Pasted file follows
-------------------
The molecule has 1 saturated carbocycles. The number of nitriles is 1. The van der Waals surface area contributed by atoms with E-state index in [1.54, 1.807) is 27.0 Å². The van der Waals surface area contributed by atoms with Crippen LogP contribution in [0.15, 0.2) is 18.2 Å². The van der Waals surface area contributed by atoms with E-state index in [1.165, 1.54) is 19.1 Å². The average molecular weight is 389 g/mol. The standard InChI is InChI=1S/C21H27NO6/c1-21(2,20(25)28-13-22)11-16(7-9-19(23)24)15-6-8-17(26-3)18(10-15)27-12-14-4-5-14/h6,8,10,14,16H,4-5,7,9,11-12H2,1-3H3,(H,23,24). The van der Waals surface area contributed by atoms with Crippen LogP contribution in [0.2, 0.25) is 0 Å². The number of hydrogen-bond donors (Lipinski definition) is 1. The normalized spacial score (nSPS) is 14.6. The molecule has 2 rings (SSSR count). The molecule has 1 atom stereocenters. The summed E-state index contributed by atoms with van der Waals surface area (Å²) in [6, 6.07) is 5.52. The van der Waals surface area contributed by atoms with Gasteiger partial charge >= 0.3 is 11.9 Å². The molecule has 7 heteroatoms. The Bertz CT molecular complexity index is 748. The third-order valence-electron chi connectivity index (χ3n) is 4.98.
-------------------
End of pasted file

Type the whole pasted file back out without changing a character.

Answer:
The molecule has 1 saturated carbocycles. The number of nitriles is 1. The van der Waals surface area contributed by atoms with E-state index in [1.54, 1.807) is 27.0 Å². The van der Waals surface area contributed by atoms with Crippen LogP contribution in [0.15, 0.2) is 18.2 Å². The van der Waals surface area contributed by atoms with E-state index in [1.165, 1.54) is 19.1 Å². The average molecular weight is 389 g/mol. The standard InChI is InChI=1S/C21H27NO6/c1-21(2,20(25)28-13-22)11-16(7-9-19(23)24)15-6-8-17(26-3)18(10-15)27-12-14-4-5-14/h6,8,10,14,16H,4-5,7,9,11-12H2,1-3H3,(H,23,24). The van der Waals surface area contributed by atoms with Crippen LogP contribution in [0.2, 0.25) is 0 Å². The number of hydrogen-bond donors (Lipinski definition) is 1. The normalized spacial score (nSPS) is 14.6. The molecule has 2 rings (SSSR count). The molecule has 1 atom stereocenters. The summed E-state index contributed by atoms with van der Waals surface area (Å²) in [6, 6.07) is 5.52. The van der Waals surface area contributed by atoms with Gasteiger partial charge >= 0.3 is 11.9 Å². The molecule has 7 heteroatoms. The Bertz CT molecular complexity index is 748. The third-order valence-electron chi connectivity index (χ3n) is 4.98.